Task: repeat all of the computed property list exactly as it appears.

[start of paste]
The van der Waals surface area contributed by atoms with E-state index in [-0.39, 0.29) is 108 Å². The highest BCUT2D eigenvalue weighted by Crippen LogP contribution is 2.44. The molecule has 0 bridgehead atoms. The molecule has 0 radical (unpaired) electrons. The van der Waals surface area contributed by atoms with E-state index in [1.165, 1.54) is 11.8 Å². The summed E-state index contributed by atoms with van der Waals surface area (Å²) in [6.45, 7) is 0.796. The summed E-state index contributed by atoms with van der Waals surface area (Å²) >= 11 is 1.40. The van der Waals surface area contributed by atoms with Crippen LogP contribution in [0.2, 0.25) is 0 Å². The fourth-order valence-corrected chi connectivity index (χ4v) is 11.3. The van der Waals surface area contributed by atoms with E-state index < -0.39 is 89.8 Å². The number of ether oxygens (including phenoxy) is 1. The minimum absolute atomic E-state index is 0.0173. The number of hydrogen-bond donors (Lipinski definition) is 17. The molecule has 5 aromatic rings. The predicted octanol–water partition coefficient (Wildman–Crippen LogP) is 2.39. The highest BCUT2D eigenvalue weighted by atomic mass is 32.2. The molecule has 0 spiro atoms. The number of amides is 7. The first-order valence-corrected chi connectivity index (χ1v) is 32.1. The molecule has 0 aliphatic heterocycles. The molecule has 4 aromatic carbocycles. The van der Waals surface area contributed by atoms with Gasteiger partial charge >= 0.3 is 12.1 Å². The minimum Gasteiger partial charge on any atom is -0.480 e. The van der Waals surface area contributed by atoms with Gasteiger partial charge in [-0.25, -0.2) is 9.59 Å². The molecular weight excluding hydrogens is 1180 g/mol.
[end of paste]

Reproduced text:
The van der Waals surface area contributed by atoms with E-state index in [-0.39, 0.29) is 108 Å². The highest BCUT2D eigenvalue weighted by Crippen LogP contribution is 2.44. The molecule has 0 bridgehead atoms. The molecule has 0 radical (unpaired) electrons. The van der Waals surface area contributed by atoms with E-state index in [1.165, 1.54) is 11.8 Å². The summed E-state index contributed by atoms with van der Waals surface area (Å²) in [6.45, 7) is 0.796. The summed E-state index contributed by atoms with van der Waals surface area (Å²) >= 11 is 1.40. The van der Waals surface area contributed by atoms with Crippen LogP contribution in [0.2, 0.25) is 0 Å². The fourth-order valence-corrected chi connectivity index (χ4v) is 11.3. The van der Waals surface area contributed by atoms with E-state index < -0.39 is 89.8 Å². The number of ether oxygens (including phenoxy) is 1. The minimum absolute atomic E-state index is 0.0173. The number of hydrogen-bond donors (Lipinski definition) is 17. The molecule has 5 aromatic rings. The predicted octanol–water partition coefficient (Wildman–Crippen LogP) is 2.39. The highest BCUT2D eigenvalue weighted by atomic mass is 32.2. The molecule has 0 spiro atoms. The number of amides is 7. The first-order valence-corrected chi connectivity index (χ1v) is 32.1. The molecule has 0 aliphatic heterocycles. The molecule has 4 aromatic carbocycles. The van der Waals surface area contributed by atoms with Gasteiger partial charge >= 0.3 is 12.1 Å². The minimum Gasteiger partial charge on any atom is -0.480 e. The van der Waals surface area contributed by atoms with Gasteiger partial charge in [-0.25, -0.2) is 9.59 Å². The molecular weight excluding hydrogens is 1180 g/mol.